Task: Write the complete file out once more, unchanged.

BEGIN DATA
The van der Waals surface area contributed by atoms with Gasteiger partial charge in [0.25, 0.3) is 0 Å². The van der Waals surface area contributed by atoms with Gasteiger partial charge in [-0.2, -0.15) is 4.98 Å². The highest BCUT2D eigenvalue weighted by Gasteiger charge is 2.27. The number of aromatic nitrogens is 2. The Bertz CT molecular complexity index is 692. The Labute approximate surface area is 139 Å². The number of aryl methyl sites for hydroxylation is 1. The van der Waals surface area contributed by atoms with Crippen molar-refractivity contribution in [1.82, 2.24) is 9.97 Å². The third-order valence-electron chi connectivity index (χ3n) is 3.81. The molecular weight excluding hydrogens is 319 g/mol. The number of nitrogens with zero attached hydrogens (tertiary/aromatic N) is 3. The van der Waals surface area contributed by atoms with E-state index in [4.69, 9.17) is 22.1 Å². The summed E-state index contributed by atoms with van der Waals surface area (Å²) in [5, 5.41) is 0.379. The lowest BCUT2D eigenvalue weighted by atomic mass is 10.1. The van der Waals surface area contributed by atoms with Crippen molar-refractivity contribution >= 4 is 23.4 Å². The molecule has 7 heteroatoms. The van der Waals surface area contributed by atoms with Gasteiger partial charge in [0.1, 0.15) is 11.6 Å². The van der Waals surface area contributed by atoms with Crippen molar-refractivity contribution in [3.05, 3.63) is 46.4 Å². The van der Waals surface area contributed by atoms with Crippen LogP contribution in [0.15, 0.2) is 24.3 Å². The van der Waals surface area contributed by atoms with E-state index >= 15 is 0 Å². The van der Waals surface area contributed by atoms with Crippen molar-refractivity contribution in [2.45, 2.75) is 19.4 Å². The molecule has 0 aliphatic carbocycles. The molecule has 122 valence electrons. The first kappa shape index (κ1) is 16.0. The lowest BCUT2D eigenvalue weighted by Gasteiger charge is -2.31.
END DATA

The van der Waals surface area contributed by atoms with Gasteiger partial charge in [0.25, 0.3) is 0 Å². The van der Waals surface area contributed by atoms with Gasteiger partial charge in [-0.2, -0.15) is 4.98 Å². The highest BCUT2D eigenvalue weighted by Gasteiger charge is 2.27. The number of aromatic nitrogens is 2. The Bertz CT molecular complexity index is 692. The Labute approximate surface area is 139 Å². The number of aryl methyl sites for hydroxylation is 1. The van der Waals surface area contributed by atoms with Crippen molar-refractivity contribution in [1.82, 2.24) is 9.97 Å². The third-order valence-electron chi connectivity index (χ3n) is 3.81. The molecular weight excluding hydrogens is 319 g/mol. The number of nitrogens with zero attached hydrogens (tertiary/aromatic N) is 3. The van der Waals surface area contributed by atoms with E-state index in [4.69, 9.17) is 22.1 Å². The summed E-state index contributed by atoms with van der Waals surface area (Å²) in [5, 5.41) is 0.379. The lowest BCUT2D eigenvalue weighted by atomic mass is 10.1. The van der Waals surface area contributed by atoms with Crippen molar-refractivity contribution >= 4 is 23.4 Å². The molecule has 7 heteroatoms. The van der Waals surface area contributed by atoms with Gasteiger partial charge in [0.1, 0.15) is 11.6 Å². The van der Waals surface area contributed by atoms with Crippen molar-refractivity contribution in [3.05, 3.63) is 46.4 Å². The van der Waals surface area contributed by atoms with Crippen LogP contribution in [0.15, 0.2) is 24.3 Å². The van der Waals surface area contributed by atoms with E-state index >= 15 is 0 Å². The van der Waals surface area contributed by atoms with Crippen molar-refractivity contribution in [2.45, 2.75) is 19.4 Å². The molecule has 0 aliphatic carbocycles. The molecule has 122 valence electrons. The first kappa shape index (κ1) is 16.0. The lowest BCUT2D eigenvalue weighted by Gasteiger charge is -2.31.